It is common to assume that power delivery inefficiencies and cooling overheads will double the energy needs.  If we assume that the cost for energy is $0.80/Watt-year, we finally estimate that it costs $6.40 to keep one GB operational over a DIMM's four-year lifetime.  Based on this number and the $50/GB purchase price number, we can estimate that if we were to halve memory energy, we can reduce total cost of ownership even if the purchase cost went up to $53.20/GB.  Given that cost increases more than linearly with an increase in chip area, this roughly translates to a chip area overhead of 5%.

This brings us to the 2X-5% challenge: if memory designers set out to reduce memory energy by 2X, they must ensure that the incurred area overhead per DRAM chip is less than 5%.  Alternatively stated, for a 2X memory energy reduction, the increase in purchase cost must be under 6%.  Not a big margin, but certainly more generous than we were warned about.  The margin may be even higher for some systems or if some of the above assumptions were altered: for example, if the average DIMM lasted longer than 4 years (my Dell desktop is still going strong after 7.5 years).  This is an approximate model and we welcome refinements.

Friday, February 11, 2011

Datacenters and the Raging Energy Efficiency Battles

Datacenter efficiency is the new buzz word these days. Cloud computing (another buzz word!) essentially dictates the need for datacenter energy efficiency, and tree-hugger engineers are more than happy to embrace this shift in computer design.

There are a lot of sub-systems in a datacenter that can be re-designed/optimized for efficiency. These range from power distribution, all the way down to individual compute cores of a chip multi-processor. In this post, I am mostly going to talk about how general purpose microprocessor instruction set architecture (ISA) battles are currently raging at a datacenter near you.

To sum it up, Intel and ARM are getting ready for a battle. This is a kind of battle that Intel has fought in the past against IBM and Sun. The battle is between Reduced Instruction Set Computing (RISC) vs. complex Instruction Set Computing (CISC). To some extent, this battle is still going on. Intel’s x64 ISA is CISC, and it’s RISC competitors are Oracle's SPARC ISA and IBM's POWER ISA. Intel also has it’s own line of RISC processors called Itanium, and IBM has it’s mainframe z/Architecture which is CISC. We will ignore these last two because they are niche market segments and will focus on the commodity server business, which is mostly a shipment volume driven business.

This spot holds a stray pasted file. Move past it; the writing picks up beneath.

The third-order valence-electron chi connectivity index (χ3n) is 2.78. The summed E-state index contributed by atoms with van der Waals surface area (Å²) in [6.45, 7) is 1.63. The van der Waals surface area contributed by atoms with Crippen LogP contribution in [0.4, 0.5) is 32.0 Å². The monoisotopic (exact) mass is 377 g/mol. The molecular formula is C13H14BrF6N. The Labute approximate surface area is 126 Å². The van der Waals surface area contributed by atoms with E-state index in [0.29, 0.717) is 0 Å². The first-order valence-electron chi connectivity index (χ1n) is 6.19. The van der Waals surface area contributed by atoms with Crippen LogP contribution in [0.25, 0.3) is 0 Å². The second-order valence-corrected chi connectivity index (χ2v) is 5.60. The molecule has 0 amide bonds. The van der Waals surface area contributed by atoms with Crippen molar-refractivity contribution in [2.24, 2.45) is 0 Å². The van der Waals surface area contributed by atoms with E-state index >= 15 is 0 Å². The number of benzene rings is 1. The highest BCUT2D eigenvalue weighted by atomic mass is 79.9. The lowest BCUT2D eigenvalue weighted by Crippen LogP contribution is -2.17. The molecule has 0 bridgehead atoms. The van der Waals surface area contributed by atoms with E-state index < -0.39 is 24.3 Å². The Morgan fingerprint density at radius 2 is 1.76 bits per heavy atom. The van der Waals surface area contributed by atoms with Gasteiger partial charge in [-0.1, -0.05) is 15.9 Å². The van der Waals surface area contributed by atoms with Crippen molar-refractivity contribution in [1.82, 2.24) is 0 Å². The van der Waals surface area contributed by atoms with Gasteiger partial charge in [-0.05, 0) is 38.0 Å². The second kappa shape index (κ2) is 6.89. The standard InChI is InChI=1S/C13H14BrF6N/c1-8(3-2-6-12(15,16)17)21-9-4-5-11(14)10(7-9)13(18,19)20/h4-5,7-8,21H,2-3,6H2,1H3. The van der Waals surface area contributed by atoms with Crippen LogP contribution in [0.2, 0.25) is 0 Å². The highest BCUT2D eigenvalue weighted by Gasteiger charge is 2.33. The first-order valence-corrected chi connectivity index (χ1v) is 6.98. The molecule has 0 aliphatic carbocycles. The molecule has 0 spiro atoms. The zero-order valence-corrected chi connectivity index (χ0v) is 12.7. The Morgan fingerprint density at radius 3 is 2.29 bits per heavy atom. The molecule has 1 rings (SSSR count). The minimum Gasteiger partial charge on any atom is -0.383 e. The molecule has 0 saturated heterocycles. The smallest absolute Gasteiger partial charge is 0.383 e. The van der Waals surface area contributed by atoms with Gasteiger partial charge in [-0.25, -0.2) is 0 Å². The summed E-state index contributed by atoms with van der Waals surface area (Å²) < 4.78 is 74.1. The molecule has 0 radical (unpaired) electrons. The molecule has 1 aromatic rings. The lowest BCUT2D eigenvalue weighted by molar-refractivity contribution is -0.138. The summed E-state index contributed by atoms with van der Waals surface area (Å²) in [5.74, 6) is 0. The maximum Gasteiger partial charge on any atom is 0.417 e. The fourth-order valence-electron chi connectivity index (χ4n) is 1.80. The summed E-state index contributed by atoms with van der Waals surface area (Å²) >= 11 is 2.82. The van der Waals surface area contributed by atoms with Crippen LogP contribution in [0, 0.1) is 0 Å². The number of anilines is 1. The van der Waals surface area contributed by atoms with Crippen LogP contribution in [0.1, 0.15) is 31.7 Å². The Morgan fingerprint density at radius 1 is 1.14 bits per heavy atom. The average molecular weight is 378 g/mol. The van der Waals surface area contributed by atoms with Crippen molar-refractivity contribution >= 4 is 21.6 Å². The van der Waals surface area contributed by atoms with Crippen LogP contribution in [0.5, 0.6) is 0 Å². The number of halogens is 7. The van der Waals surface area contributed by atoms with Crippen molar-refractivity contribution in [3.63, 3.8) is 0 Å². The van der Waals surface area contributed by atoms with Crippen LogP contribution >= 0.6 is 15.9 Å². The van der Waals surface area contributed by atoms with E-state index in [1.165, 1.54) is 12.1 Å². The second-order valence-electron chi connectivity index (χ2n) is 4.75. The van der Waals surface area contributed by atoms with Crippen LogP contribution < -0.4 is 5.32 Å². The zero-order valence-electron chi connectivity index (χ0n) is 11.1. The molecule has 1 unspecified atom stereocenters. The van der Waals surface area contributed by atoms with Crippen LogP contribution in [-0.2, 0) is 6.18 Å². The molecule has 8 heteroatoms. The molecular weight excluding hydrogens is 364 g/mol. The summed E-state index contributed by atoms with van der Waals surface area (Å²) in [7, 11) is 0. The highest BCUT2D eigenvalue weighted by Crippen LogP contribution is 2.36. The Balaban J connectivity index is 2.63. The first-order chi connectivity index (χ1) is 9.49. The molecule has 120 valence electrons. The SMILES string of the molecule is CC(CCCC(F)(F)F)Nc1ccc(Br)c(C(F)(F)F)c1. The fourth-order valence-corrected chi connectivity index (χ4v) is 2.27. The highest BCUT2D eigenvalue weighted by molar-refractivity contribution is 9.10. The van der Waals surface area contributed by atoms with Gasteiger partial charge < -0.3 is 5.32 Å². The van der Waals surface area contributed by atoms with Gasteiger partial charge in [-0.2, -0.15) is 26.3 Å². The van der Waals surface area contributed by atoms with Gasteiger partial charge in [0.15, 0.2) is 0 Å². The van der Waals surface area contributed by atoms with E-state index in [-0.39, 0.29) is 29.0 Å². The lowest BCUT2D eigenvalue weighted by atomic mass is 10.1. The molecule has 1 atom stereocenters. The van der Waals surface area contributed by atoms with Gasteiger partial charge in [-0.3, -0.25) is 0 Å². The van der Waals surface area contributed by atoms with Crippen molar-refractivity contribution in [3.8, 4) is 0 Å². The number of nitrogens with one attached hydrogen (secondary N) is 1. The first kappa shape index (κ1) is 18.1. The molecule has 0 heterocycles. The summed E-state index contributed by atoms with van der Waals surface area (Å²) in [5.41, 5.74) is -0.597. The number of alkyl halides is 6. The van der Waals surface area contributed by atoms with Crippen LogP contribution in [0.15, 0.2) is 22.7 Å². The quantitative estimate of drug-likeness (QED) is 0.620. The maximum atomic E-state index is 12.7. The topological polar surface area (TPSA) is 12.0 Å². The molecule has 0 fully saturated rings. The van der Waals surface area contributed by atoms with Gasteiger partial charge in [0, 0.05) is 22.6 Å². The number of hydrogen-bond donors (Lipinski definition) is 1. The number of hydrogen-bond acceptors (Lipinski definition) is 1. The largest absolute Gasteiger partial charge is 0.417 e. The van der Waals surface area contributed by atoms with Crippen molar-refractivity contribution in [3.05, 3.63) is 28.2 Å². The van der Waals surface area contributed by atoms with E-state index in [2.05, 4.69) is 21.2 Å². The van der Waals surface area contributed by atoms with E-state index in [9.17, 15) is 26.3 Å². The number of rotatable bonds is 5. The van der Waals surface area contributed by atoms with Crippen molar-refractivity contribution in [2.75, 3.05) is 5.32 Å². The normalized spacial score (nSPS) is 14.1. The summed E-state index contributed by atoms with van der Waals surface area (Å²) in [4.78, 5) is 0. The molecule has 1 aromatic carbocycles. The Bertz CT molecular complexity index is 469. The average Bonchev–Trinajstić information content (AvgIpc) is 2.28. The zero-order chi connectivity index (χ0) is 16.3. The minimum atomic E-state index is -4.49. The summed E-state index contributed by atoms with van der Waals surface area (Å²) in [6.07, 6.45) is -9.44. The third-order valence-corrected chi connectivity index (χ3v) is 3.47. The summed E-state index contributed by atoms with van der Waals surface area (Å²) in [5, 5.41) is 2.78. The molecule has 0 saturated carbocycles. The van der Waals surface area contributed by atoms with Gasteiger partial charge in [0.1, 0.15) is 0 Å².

One clarification to be made here is that Intel's x64 chips are "CISC-like" rather than being true CISC CPUs. Modern x64 chips have a front end that decodes the x86 Instruction Set Architecture (ISA) into RISC-like "micro-ops". These micro-ops are then processed by the actual CPU logic, unlike the true CISC operations executed by IBM's mainframe z CPUs, for example. To clarify this distinction, any reference to x64 CPUs as CISC processors in this article actually refers to x64 CPUs with this decoder front-end. The front-end decoding logic in x64 CPUs is reported to be a large consumer of resources and energy, and it's entirely possible that it's a significant contributor to lower energy efficiency of x64 CPUs compared to true RISC CPUs.

ARM is the new kid on the block in server racket, and it touts higher efficiency as it’s unique selling point. Historically, arguments that have been put forth for RISC claim that it’s a more energy efficient platform due to lower complexity of the cores. The reasoning boils down to the fact that some of the complexity of computation is moved from the hardware to the compiler. This energy efficiency is what ARM and other RISC CPU manufacturers claim to be their raison d'etre.

There is currently a lot of effort going into developing ARM based servers, especially since recent ARM designs support ECC and Physical Address Extension (PAE), allowing the cores to be “server grade”. This interest is unabated even though the cores are still a 32-bit architecture. Reports however claim that ARM is working on a 64-bit architecture. What is unclear at this point is how energy efficient ARM cores will be when they finally make it into servers.
The uncertainty about efficiency of ARM based servers stems from the fact that ARM does not manufacture it’s own cores. ARM is an IP company and it leases it’s core designs to third parties - the likes of TI, NVIDIA etc. This gives ARM both a strategic advantage, and a reason to be cautious of Intel’s strategy.

The advantage of licensing IP is that ARM is not invested heavily in the fab business, which is fast becoming an extremely difficult business to be in. AMD exited/spun-off it’s fab business as it was getting hard for them to compete with Intel. Intel is undoubtedly the big kahuna in the fab industry with the most advanced technology. This allows them to improve x64 performance by leveraging manufacturing process superiority, even when x64 inherently might be energy hungry. An example of this phenomenon is the Atom processor. Intel‘s manufacturing technology superiority is therefore a reason for concern for ARM.